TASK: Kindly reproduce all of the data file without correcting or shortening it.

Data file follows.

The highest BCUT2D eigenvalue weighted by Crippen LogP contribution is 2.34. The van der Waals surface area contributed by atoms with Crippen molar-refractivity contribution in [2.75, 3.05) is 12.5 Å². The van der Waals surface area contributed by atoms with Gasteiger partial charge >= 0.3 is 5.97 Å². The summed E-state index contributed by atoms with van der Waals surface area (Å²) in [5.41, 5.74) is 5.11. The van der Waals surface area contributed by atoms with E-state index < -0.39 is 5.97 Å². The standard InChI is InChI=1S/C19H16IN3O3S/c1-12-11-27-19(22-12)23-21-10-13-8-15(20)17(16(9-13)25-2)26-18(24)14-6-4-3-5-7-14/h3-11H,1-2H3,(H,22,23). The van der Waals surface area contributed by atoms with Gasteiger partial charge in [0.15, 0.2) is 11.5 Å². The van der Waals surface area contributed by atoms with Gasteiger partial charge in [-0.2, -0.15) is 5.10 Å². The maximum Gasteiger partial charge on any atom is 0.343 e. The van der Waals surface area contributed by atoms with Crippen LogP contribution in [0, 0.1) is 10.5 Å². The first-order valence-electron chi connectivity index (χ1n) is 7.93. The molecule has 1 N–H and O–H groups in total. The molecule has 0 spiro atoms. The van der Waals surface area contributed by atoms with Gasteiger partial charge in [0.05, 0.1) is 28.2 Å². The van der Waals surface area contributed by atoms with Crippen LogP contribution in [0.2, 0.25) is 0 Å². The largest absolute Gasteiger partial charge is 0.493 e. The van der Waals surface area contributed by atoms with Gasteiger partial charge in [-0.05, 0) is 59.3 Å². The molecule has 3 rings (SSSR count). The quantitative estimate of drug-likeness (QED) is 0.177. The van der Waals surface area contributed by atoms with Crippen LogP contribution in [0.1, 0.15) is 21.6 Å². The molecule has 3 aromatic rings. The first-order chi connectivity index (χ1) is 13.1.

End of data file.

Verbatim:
The highest BCUT2D eigenvalue weighted by Crippen LogP contribution is 2.34. The van der Waals surface area contributed by atoms with Crippen molar-refractivity contribution in [2.75, 3.05) is 12.5 Å². The van der Waals surface area contributed by atoms with Gasteiger partial charge >= 0.3 is 5.97 Å². The summed E-state index contributed by atoms with van der Waals surface area (Å²) in [5.41, 5.74) is 5.11. The van der Waals surface area contributed by atoms with E-state index < -0.39 is 5.97 Å². The standard InChI is InChI=1S/C19H16IN3O3S/c1-12-11-27-19(22-12)23-21-10-13-8-15(20)17(16(9-13)25-2)26-18(24)14-6-4-3-5-7-14/h3-11H,1-2H3,(H,22,23). The van der Waals surface area contributed by atoms with Gasteiger partial charge in [0.15, 0.2) is 11.5 Å². The van der Waals surface area contributed by atoms with Gasteiger partial charge in [-0.2, -0.15) is 5.10 Å². The maximum Gasteiger partial charge on any atom is 0.343 e. The van der Waals surface area contributed by atoms with Crippen LogP contribution in [0, 0.1) is 10.5 Å². The first-order valence-electron chi connectivity index (χ1n) is 7.93. The molecule has 1 N–H and O–H groups in total. The molecule has 0 spiro atoms. The van der Waals surface area contributed by atoms with Gasteiger partial charge in [0.05, 0.1) is 28.2 Å². The van der Waals surface area contributed by atoms with Crippen LogP contribution in [0.2, 0.25) is 0 Å². The largest absolute Gasteiger partial charge is 0.493 e. The van der Waals surface area contributed by atoms with Gasteiger partial charge in [-0.05, 0) is 59.3 Å². The molecule has 3 rings (SSSR count). The quantitative estimate of drug-likeness (QED) is 0.177. The van der Waals surface area contributed by atoms with Crippen LogP contribution in [0.1, 0.15) is 21.6 Å². The molecule has 3 aromatic rings. The first-order chi connectivity index (χ1) is 13.1.